Tstat8 Example: Single stage heating

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Here is an example of a single stage heating system for the Tstat8
First as usual, download the T3000 Software and hit the magnifying glass icon to discover devices. This will pick up any of the Temco products no matter the protocol, media or baud rate.

The device will show up in the tree on the left, click on the Tstat8 and then click on the outputs icon at Tab 6 to fill in the heat output at Tab7. You can use any output for any function, heating or cooling and in this example we just pick the first relay as the heating output. Similarly you can fill in some inputs if you are tying in some external sensors by typing in the range and name, etc on the inputs table at Tab8.

Next head back to the advanced srceen at Tab3 , then go through to the PID Table at Tab4.

…which brings up the ‘PID’ staging table where you define how many stages of heating or cooling and the number of ‘modes’. First, the easy part is to fill in how many stages of heating and cooling at Tab12, in this case heat=1 and cool = 0. Next set the number of modes at Tab9, in our case I have selectedthe first item which means we have two modes. Your view may differ a little because these names can be edited at Tab11 and 15, in this example I have called the two modes Off and On.
Now we set up which outputs will be active for each of the possible states. At Tab16 is the row for output1, each row represents one of the outputs and the columns at Tabs 13 and 14 represent the stages of heating and coasting respectively. Currently we have the radio button at Tab15 selected so we’re setting the heat to be off for both stages.
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Next we click on the On radio button at Tab17 and configure the ‘On’ table, set the Heat to be on for Heating Stage1 at the yellow box. All the rest of the outputs are Off in all modes and stages as shown by the green boxes.
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Next we set up the PID loop which you can find in the advanced dialog and showing below at Tab18. Most of the time you can leave the defaults for all these settings where they are but here’s the discussion for those who need to use them.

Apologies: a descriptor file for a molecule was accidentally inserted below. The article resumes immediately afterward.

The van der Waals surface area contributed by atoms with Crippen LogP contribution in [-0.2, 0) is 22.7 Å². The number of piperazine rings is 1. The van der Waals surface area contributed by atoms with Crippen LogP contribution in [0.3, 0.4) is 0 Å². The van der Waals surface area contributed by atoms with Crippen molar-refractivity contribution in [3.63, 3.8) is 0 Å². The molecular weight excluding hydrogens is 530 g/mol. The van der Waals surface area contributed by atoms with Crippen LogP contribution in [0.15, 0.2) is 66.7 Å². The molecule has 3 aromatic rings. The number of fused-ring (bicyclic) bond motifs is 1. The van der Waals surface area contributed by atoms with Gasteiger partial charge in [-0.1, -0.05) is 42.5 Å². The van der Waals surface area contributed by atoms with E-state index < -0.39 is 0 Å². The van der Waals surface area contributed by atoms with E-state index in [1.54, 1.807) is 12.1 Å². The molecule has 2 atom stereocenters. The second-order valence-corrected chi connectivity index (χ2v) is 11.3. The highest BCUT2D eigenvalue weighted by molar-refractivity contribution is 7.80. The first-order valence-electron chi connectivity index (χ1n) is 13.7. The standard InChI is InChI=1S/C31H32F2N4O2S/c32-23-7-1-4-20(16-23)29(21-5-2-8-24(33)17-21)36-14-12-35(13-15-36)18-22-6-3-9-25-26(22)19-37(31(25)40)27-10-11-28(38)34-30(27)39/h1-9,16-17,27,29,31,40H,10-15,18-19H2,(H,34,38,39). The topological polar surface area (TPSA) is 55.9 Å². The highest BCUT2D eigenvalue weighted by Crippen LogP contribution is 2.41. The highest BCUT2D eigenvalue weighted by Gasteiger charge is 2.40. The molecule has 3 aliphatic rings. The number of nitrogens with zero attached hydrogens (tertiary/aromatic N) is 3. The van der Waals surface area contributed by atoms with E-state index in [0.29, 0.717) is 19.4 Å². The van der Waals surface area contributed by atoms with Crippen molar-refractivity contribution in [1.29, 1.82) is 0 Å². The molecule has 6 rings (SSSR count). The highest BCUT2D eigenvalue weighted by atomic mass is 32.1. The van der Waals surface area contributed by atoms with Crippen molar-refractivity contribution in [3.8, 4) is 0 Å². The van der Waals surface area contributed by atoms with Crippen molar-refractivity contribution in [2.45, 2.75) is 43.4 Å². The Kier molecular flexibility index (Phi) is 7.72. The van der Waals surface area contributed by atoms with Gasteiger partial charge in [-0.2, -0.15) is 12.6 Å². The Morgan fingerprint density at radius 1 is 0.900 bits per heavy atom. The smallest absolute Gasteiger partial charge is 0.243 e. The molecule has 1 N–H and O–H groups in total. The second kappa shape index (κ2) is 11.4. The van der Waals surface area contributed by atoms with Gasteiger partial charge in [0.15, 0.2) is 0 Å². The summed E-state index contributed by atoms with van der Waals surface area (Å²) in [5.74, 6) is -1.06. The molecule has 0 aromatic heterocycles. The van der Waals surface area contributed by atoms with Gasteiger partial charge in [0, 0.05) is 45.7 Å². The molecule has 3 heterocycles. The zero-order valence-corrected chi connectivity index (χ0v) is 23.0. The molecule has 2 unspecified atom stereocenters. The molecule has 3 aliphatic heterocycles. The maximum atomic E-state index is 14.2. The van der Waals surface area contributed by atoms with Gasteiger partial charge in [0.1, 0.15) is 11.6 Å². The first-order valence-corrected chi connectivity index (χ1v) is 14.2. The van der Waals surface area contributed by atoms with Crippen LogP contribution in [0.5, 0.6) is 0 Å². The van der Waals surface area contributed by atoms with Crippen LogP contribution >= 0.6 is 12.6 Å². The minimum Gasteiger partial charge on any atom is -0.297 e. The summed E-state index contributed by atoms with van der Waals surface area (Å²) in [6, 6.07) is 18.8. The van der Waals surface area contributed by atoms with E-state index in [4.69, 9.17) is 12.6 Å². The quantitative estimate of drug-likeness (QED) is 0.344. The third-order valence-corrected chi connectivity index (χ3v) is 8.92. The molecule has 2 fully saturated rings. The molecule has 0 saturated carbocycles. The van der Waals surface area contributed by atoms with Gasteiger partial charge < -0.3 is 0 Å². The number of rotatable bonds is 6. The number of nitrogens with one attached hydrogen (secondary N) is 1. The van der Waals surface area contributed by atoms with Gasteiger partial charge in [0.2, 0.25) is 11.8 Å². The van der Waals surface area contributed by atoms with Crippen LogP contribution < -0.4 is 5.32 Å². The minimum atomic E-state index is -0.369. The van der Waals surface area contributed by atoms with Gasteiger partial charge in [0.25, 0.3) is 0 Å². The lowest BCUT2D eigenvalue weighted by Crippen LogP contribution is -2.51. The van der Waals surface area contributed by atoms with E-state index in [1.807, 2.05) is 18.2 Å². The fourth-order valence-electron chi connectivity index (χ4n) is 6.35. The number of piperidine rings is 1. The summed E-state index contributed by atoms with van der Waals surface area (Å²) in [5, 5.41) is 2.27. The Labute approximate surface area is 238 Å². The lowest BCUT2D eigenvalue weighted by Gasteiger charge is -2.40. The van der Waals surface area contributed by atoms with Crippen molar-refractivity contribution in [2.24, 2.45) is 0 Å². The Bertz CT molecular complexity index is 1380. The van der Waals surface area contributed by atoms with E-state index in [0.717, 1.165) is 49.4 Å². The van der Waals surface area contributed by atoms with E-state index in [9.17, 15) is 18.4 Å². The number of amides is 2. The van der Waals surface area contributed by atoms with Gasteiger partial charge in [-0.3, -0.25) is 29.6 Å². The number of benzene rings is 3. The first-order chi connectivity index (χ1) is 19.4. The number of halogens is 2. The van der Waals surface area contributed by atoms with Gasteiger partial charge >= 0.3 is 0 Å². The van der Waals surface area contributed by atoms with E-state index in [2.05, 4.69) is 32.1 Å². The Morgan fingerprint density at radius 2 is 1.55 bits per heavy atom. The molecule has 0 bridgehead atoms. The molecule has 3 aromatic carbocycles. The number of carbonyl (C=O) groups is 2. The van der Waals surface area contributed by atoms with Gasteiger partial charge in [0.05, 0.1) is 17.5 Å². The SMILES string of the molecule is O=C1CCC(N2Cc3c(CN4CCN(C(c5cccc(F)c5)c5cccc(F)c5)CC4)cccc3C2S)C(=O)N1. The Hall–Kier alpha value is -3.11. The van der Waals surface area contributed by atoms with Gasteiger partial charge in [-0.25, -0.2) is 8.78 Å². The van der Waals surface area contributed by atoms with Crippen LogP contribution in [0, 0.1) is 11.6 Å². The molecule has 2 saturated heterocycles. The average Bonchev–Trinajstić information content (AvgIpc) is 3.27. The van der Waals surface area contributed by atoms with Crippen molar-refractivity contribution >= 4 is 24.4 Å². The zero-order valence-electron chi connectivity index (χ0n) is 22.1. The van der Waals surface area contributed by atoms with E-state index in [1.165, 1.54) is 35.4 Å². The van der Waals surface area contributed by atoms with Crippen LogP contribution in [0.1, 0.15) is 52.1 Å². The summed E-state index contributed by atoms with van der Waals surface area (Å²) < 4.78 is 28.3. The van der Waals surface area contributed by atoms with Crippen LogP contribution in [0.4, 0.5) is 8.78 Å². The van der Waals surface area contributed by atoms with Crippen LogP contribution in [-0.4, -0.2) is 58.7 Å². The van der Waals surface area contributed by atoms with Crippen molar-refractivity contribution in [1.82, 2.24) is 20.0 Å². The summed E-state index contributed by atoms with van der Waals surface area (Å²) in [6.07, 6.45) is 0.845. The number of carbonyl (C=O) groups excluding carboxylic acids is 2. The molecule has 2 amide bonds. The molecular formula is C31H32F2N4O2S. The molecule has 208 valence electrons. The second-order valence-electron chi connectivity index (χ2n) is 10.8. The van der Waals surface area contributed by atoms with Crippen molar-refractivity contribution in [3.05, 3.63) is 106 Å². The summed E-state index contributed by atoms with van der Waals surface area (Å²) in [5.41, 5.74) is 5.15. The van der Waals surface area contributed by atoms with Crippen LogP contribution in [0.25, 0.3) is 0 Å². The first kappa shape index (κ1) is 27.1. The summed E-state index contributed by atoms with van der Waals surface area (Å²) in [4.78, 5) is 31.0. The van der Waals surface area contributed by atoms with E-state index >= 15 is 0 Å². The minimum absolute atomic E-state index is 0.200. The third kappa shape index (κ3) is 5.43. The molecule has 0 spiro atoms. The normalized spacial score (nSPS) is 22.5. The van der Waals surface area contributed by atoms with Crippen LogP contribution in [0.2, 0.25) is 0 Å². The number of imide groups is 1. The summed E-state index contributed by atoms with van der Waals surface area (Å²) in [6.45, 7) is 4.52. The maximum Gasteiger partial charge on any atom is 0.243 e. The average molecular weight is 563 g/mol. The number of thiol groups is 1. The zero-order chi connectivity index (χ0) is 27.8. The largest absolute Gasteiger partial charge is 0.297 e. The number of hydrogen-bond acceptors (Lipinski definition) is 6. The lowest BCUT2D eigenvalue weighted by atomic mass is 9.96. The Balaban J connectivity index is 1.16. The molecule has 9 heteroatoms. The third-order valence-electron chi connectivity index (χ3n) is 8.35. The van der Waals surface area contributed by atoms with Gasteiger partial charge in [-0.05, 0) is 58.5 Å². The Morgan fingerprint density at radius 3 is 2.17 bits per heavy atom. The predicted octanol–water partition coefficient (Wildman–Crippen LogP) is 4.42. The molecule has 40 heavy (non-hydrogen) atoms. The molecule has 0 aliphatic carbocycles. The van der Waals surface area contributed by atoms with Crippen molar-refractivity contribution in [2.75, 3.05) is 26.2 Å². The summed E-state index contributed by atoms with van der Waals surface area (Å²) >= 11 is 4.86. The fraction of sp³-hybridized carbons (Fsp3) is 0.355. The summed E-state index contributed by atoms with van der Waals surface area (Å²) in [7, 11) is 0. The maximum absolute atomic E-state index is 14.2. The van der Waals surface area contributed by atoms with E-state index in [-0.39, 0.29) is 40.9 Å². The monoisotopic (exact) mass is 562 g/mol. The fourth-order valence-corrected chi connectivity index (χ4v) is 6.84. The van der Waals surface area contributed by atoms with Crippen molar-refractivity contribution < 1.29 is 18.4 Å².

The first parameter to set up is to pick which sensor will provide the feedback, this example just uses the internal temperature sensor of the Tstat8 but you can use any of the external inputs or an average of several sensors. The Pterm is set to 6 which means we’ll get a full heating or cooling response when the temperature reaches 6 degrees off of the setpoint. A smaller number for the Pterm means the system will respond hyper-actively to small deviations from setpoint and a larger Pterm will be less active. Big Pterm = Lazy PID.

It is suggested to debug your system with a Pterm only to get started, once you are satisfied with the staging you can add some I term which acts as an accumulator of the deviation from setpoint, over time the I term will kick the system in the pants so to speak, if there’s a small deviation from setpoint over a long period the next stage of heating or cooling will come on due to the Iterm. The larger the I term the more action it will contribute: Big I term = Hyper-Active PID.

Finally, the Derivative D term, this can be useful on a system with over sized equipment and a fast response time, usually it will be left at zero but feel free to add a little D term if the system is oscillating.
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Final Note: If your system is in DegF then the Pterm will be roughly double of the DegC settings shown above. In the case of an office room heater application, you might go with 3DegF for the Pterm which means when the room is 3Deg below setpoint the heat will come on. In the case of a hot water heater you can reduce cycling by accepting a larger deviation of say 6DegF for the Pterm.

Final Note2: If you’re accustomed to setting the exact on and off trigger points you can do that by setting the I term to zero but you can improve performance by introducing some I term. This will make your system more responsive to small deviations over time however the exact on and off trigger points will shift over time depending on the accumulated error.

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